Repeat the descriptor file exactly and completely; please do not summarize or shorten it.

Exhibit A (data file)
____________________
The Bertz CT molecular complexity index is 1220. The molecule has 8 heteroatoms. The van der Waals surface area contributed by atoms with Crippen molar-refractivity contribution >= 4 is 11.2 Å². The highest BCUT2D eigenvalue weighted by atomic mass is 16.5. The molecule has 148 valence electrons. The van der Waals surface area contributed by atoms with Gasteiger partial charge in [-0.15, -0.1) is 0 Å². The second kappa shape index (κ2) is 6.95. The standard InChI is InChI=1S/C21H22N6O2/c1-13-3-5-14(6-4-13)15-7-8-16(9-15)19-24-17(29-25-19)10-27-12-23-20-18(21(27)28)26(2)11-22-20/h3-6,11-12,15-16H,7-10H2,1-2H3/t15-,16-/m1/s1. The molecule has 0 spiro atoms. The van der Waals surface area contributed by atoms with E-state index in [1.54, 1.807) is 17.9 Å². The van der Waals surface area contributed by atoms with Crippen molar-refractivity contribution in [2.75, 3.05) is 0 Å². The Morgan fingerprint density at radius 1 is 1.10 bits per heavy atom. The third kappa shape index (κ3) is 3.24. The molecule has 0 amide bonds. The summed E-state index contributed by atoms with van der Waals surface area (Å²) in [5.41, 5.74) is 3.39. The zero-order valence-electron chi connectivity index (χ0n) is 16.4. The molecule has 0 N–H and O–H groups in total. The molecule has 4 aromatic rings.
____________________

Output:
The Bertz CT molecular complexity index is 1220. The molecule has 8 heteroatoms. The van der Waals surface area contributed by atoms with Crippen molar-refractivity contribution >= 4 is 11.2 Å². The highest BCUT2D eigenvalue weighted by atomic mass is 16.5. The molecule has 148 valence electrons. The van der Waals surface area contributed by atoms with Gasteiger partial charge in [-0.15, -0.1) is 0 Å². The second kappa shape index (κ2) is 6.95. The standard InChI is InChI=1S/C21H22N6O2/c1-13-3-5-14(6-4-13)15-7-8-16(9-15)19-24-17(29-25-19)10-27-12-23-20-18(21(27)28)26(2)11-22-20/h3-6,11-12,15-16H,7-10H2,1-2H3/t15-,16-/m1/s1. The molecule has 0 spiro atoms. The van der Waals surface area contributed by atoms with E-state index in [1.54, 1.807) is 17.9 Å². The van der Waals surface area contributed by atoms with Crippen molar-refractivity contribution in [2.75, 3.05) is 0 Å². The Morgan fingerprint density at radius 1 is 1.10 bits per heavy atom. The third kappa shape index (κ3) is 3.24. The molecule has 0 amide bonds. The summed E-state index contributed by atoms with van der Waals surface area (Å²) in [5.41, 5.74) is 3.39. The zero-order valence-electron chi connectivity index (χ0n) is 16.4. The molecule has 0 N–H and O–H groups in total. The molecule has 4 aromatic rings.